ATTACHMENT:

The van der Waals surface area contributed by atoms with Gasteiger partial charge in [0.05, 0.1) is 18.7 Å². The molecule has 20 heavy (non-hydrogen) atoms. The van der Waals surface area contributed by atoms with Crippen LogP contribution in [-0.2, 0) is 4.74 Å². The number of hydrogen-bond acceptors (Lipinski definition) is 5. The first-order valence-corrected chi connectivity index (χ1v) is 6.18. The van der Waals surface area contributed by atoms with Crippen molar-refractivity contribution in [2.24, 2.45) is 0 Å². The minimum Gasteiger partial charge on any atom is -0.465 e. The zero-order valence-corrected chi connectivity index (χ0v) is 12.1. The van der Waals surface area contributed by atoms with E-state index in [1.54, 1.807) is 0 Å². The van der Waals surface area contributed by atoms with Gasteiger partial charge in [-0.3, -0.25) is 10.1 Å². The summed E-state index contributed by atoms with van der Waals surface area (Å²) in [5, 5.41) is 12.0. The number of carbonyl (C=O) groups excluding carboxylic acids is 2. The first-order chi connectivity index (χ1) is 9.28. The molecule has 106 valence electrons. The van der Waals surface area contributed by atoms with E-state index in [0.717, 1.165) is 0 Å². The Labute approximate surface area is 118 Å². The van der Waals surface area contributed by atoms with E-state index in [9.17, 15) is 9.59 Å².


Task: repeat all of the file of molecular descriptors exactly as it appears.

The van der Waals surface area contributed by atoms with Gasteiger partial charge in [0.05, 0.1) is 18.7 Å². The molecule has 20 heavy (non-hydrogen) atoms. The van der Waals surface area contributed by atoms with Crippen LogP contribution in [-0.2, 0) is 4.74 Å². The number of hydrogen-bond acceptors (Lipinski definition) is 5. The first-order valence-corrected chi connectivity index (χ1v) is 6.18. The van der Waals surface area contributed by atoms with Crippen molar-refractivity contribution in [2.24, 2.45) is 0 Å². The minimum Gasteiger partial charge on any atom is -0.465 e. The zero-order valence-corrected chi connectivity index (χ0v) is 12.1. The van der Waals surface area contributed by atoms with E-state index in [1.54, 1.807) is 0 Å². The van der Waals surface area contributed by atoms with Gasteiger partial charge in [-0.3, -0.25) is 10.1 Å². The summed E-state index contributed by atoms with van der Waals surface area (Å²) in [5, 5.41) is 12.0. The number of carbonyl (C=O) groups excluding carboxylic acids is 2. The first-order chi connectivity index (χ1) is 9.28. The molecule has 106 valence electrons. The van der Waals surface area contributed by atoms with E-state index in [0.717, 1.165) is 0 Å². The Labute approximate surface area is 118 Å². The van der Waals surface area contributed by atoms with E-state index in [9.17, 15) is 9.59 Å².